Life in Tashkent
But for the first time I find myself in a vast concourse of Orientals, and hasten to take stock of what remains of the ancient life before modernity overtakes it.
It all astonishes me: the narrow, stone-paved streets, labyrinthine, the numbers of veiled women, in the stiff, unbroken lines of their 'paranjas,' looking like silhouetted upright coffins, with some package or basket balanced on every head. It is nonsense to call them veils: trellis-work is far more to the point, so dark and rigid is the horsehair which scarifies the tips of their noses, and which they pinch in their lips when they bend down to see what quality of rice is being offered them, for their sight is only able to filter through when the 'chedra' is hanging straight down in front of them. Where the mouth has wet it a damp circle remains when the woman stands again, quickly powdered by the floating clouds of dust. When old the 'chedras' look rusty and full of holes, as though moth-eaten. . . . Most of the women wear factory-made short frocks, shoes, and stockings.
And here come three approaching, grey and mauve heaps squatting on the floor of a cart, possibly a harem moving house. Wearing a waistcoat, with an embroidered skull cap on his head, and squatting on his horse's back with his feet on the shafts, the man in front may very well be the husband!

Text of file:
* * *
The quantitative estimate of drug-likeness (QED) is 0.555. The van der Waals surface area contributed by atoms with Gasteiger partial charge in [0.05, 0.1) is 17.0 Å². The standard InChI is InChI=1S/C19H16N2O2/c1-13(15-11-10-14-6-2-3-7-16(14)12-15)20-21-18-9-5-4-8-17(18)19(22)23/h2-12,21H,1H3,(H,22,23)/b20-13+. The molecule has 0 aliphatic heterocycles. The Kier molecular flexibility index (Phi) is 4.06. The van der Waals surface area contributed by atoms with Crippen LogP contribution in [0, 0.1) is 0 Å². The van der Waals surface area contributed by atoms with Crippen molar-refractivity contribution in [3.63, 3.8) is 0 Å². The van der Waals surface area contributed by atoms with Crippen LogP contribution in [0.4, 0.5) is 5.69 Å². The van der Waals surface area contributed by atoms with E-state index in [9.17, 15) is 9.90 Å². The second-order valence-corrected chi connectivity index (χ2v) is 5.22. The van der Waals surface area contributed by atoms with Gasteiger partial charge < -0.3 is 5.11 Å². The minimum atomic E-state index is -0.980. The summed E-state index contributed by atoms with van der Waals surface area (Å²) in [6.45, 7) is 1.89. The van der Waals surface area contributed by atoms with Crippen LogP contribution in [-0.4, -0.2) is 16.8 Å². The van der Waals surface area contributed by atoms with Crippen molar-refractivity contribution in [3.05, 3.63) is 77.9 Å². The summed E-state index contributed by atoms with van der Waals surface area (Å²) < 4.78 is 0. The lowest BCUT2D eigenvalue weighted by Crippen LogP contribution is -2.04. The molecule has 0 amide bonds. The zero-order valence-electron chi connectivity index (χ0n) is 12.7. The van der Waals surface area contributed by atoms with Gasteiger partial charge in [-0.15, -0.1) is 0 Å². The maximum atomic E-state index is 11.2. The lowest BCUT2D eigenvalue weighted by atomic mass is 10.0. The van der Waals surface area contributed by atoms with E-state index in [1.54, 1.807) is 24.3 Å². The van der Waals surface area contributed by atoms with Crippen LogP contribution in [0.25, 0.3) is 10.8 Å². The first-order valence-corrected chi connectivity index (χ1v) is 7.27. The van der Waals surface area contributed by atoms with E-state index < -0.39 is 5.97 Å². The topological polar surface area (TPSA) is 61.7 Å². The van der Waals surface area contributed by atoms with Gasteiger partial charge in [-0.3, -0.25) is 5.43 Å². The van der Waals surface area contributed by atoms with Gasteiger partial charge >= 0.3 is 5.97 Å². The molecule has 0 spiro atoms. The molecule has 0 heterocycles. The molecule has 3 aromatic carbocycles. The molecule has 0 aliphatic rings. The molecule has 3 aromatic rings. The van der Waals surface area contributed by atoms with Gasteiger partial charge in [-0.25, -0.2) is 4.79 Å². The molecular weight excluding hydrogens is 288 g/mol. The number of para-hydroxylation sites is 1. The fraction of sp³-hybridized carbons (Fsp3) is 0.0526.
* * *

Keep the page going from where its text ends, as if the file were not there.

The 'arba' or native cart, with its immense spokes, is a source of great pleasure to me. It has only two wheels, each over six feet high, admirably adapted for travelling through mud or deep sand: they do not have iron tyres, but instead enormous nails with round heads are driven into the rim, and these glitter in the sun and leave a curious-looking, rack-like, zigzag tread in the damp clay. So high are the shafts that I am always in terror they may swing up into the air, taking the horse too.
I hear the trickling of tiny subterranean ariks, the waters of which flow into the opaque waters of a pond situated at a cross-roads. There is a lovely harmony in the colours: tbe sombre green of the water in shadow, and its bright green in the sun; the silvery green of a round, leafy willow, then the yellow of the banks; the yellow of the dusty mud walls, and the whitey-yellow of four 'arbas' abandoned at the foot of a wall with shafts pointing down.
The street is blocked by an immense rectangular load of hay, wider than it is high, borne on the back of a camel with a ruffle and black muffs, whose driver sits perched on top.
"Turkestan Solo" by Dervla Murphy